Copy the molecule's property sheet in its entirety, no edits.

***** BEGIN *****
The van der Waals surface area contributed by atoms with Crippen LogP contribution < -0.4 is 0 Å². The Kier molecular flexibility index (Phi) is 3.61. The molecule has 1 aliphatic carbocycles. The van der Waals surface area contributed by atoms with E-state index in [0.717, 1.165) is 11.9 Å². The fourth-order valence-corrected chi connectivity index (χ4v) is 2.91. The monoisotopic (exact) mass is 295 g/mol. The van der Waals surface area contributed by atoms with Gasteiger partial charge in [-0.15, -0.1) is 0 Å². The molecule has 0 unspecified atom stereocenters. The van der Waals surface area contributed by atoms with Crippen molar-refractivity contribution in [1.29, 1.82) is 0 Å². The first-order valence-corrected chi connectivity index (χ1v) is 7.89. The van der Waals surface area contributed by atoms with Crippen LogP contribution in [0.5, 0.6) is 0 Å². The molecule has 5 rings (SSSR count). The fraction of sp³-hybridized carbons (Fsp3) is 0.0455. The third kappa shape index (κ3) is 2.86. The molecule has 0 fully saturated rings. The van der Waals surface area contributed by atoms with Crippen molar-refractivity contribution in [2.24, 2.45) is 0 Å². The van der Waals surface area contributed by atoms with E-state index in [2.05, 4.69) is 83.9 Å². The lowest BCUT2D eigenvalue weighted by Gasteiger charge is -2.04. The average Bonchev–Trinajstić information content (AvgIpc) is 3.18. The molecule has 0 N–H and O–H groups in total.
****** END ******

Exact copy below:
The van der Waals surface area contributed by atoms with Crippen LogP contribution < -0.4 is 0 Å². The Kier molecular flexibility index (Phi) is 3.61. The molecule has 1 aliphatic carbocycles. The van der Waals surface area contributed by atoms with E-state index in [0.717, 1.165) is 11.9 Å². The fourth-order valence-corrected chi connectivity index (χ4v) is 2.91. The monoisotopic (exact) mass is 295 g/mol. The van der Waals surface area contributed by atoms with Gasteiger partial charge in [-0.15, -0.1) is 0 Å². The molecule has 0 unspecified atom stereocenters. The van der Waals surface area contributed by atoms with Crippen molar-refractivity contribution in [1.29, 1.82) is 0 Å². The first-order valence-corrected chi connectivity index (χ1v) is 7.89. The van der Waals surface area contributed by atoms with Crippen LogP contribution in [0.5, 0.6) is 0 Å². The molecule has 5 rings (SSSR count). The fraction of sp³-hybridized carbons (Fsp3) is 0.0455. The third kappa shape index (κ3) is 2.86. The molecule has 0 fully saturated rings. The van der Waals surface area contributed by atoms with Crippen molar-refractivity contribution in [2.24, 2.45) is 0 Å². The van der Waals surface area contributed by atoms with E-state index in [2.05, 4.69) is 83.9 Å². The lowest BCUT2D eigenvalue weighted by Gasteiger charge is -2.04. The average Bonchev–Trinajstić information content (AvgIpc) is 3.18. The molecule has 0 N–H and O–H groups in total.